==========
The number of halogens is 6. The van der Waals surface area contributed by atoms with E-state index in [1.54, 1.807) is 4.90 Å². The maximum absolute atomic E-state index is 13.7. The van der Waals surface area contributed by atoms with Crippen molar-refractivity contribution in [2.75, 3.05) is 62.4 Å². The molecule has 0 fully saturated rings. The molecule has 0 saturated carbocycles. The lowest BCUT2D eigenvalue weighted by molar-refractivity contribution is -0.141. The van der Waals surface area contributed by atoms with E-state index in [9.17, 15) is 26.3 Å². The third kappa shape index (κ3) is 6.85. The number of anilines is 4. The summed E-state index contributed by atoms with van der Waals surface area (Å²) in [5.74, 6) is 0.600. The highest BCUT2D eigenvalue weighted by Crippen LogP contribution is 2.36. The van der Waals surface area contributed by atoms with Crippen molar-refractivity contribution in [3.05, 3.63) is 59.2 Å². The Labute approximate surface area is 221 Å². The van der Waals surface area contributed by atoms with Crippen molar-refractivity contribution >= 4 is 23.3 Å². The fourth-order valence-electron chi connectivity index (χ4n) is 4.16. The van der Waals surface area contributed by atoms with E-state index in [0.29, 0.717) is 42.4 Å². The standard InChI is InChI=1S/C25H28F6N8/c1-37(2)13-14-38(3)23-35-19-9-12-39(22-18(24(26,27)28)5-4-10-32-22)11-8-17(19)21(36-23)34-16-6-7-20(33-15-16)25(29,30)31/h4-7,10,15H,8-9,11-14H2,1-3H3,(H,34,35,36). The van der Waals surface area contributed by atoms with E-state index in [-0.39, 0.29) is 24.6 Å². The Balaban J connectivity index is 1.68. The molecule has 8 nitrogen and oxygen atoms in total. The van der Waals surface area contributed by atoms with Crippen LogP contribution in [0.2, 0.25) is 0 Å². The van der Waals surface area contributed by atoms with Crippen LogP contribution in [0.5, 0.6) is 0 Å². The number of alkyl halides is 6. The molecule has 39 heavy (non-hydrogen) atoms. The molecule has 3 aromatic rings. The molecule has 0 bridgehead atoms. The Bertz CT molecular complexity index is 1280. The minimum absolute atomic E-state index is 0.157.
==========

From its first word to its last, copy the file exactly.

The number of halogens is 6. The van der Waals surface area contributed by atoms with E-state index in [1.54, 1.807) is 4.90 Å². The maximum absolute atomic E-state index is 13.7. The van der Waals surface area contributed by atoms with Crippen molar-refractivity contribution in [2.75, 3.05) is 62.4 Å². The molecule has 0 fully saturated rings. The molecule has 0 saturated carbocycles. The lowest BCUT2D eigenvalue weighted by molar-refractivity contribution is -0.141. The van der Waals surface area contributed by atoms with E-state index in [9.17, 15) is 26.3 Å². The third kappa shape index (κ3) is 6.85. The number of anilines is 4. The summed E-state index contributed by atoms with van der Waals surface area (Å²) in [5.74, 6) is 0.600. The highest BCUT2D eigenvalue weighted by Crippen LogP contribution is 2.36. The van der Waals surface area contributed by atoms with Crippen molar-refractivity contribution in [3.05, 3.63) is 59.2 Å². The Labute approximate surface area is 221 Å². The van der Waals surface area contributed by atoms with Crippen molar-refractivity contribution >= 4 is 23.3 Å². The fourth-order valence-electron chi connectivity index (χ4n) is 4.16. The van der Waals surface area contributed by atoms with E-state index in [0.29, 0.717) is 42.4 Å². The standard InChI is InChI=1S/C25H28F6N8/c1-37(2)13-14-38(3)23-35-19-9-12-39(22-18(24(26,27)28)5-4-10-32-22)11-8-17(19)21(36-23)34-16-6-7-20(33-15-16)25(29,30)31/h4-7,10,15H,8-9,11-14H2,1-3H3,(H,34,35,36). The van der Waals surface area contributed by atoms with E-state index in [-0.39, 0.29) is 24.6 Å². The Balaban J connectivity index is 1.68. The molecule has 8 nitrogen and oxygen atoms in total. The van der Waals surface area contributed by atoms with Crippen LogP contribution in [0.2, 0.25) is 0 Å². The van der Waals surface area contributed by atoms with Crippen LogP contribution in [0.5, 0.6) is 0 Å². The number of alkyl halides is 6. The molecule has 39 heavy (non-hydrogen) atoms. The molecule has 3 aromatic rings. The molecule has 0 bridgehead atoms. The Bertz CT molecular complexity index is 1280. The minimum absolute atomic E-state index is 0.157.